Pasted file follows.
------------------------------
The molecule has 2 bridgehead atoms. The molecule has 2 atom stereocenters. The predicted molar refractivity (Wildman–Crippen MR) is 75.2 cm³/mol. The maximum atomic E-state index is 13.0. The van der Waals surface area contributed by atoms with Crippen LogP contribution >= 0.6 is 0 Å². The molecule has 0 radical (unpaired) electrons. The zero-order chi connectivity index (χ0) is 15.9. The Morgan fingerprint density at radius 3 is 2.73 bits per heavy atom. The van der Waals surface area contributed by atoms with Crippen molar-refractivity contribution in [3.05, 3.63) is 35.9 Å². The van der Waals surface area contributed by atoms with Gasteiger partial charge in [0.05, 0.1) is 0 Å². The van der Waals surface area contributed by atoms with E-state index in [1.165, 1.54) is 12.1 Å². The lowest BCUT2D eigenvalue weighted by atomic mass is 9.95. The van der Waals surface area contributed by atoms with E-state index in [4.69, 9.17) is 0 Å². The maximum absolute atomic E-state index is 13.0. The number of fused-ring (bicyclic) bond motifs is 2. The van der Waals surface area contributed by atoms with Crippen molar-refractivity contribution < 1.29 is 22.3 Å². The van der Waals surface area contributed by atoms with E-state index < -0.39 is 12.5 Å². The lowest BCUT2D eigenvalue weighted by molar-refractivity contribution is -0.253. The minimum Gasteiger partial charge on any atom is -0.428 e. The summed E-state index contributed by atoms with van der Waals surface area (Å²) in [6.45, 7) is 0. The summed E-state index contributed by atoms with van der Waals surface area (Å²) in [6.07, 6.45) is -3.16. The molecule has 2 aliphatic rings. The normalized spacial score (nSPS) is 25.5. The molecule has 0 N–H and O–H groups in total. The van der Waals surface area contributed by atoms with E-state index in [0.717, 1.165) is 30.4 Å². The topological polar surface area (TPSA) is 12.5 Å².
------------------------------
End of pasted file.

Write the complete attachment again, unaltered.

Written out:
The molecule has 2 bridgehead atoms. The molecule has 2 atom stereocenters. The predicted molar refractivity (Wildman–Crippen MR) is 75.2 cm³/mol. The maximum atomic E-state index is 13.0. The van der Waals surface area contributed by atoms with Crippen LogP contribution >= 0.6 is 0 Å². The molecule has 0 radical (unpaired) electrons. The zero-order chi connectivity index (χ0) is 15.9. The Morgan fingerprint density at radius 3 is 2.73 bits per heavy atom. The van der Waals surface area contributed by atoms with Crippen molar-refractivity contribution in [3.05, 3.63) is 35.9 Å². The van der Waals surface area contributed by atoms with Gasteiger partial charge in [0.05, 0.1) is 0 Å². The van der Waals surface area contributed by atoms with E-state index in [1.165, 1.54) is 12.1 Å². The lowest BCUT2D eigenvalue weighted by atomic mass is 9.95. The van der Waals surface area contributed by atoms with E-state index in [4.69, 9.17) is 0 Å². The maximum absolute atomic E-state index is 13.0. The number of fused-ring (bicyclic) bond motifs is 2. The van der Waals surface area contributed by atoms with Crippen molar-refractivity contribution < 1.29 is 22.3 Å². The van der Waals surface area contributed by atoms with E-state index < -0.39 is 12.5 Å². The lowest BCUT2D eigenvalue weighted by molar-refractivity contribution is -0.253. The minimum Gasteiger partial charge on any atom is -0.428 e. The summed E-state index contributed by atoms with van der Waals surface area (Å²) in [6.45, 7) is 0. The summed E-state index contributed by atoms with van der Waals surface area (Å²) in [6.07, 6.45) is -3.16. The molecule has 2 aliphatic rings. The normalized spacial score (nSPS) is 25.5. The molecule has 0 N–H and O–H groups in total. The van der Waals surface area contributed by atoms with E-state index in [0.717, 1.165) is 30.4 Å². The topological polar surface area (TPSA) is 12.5 Å².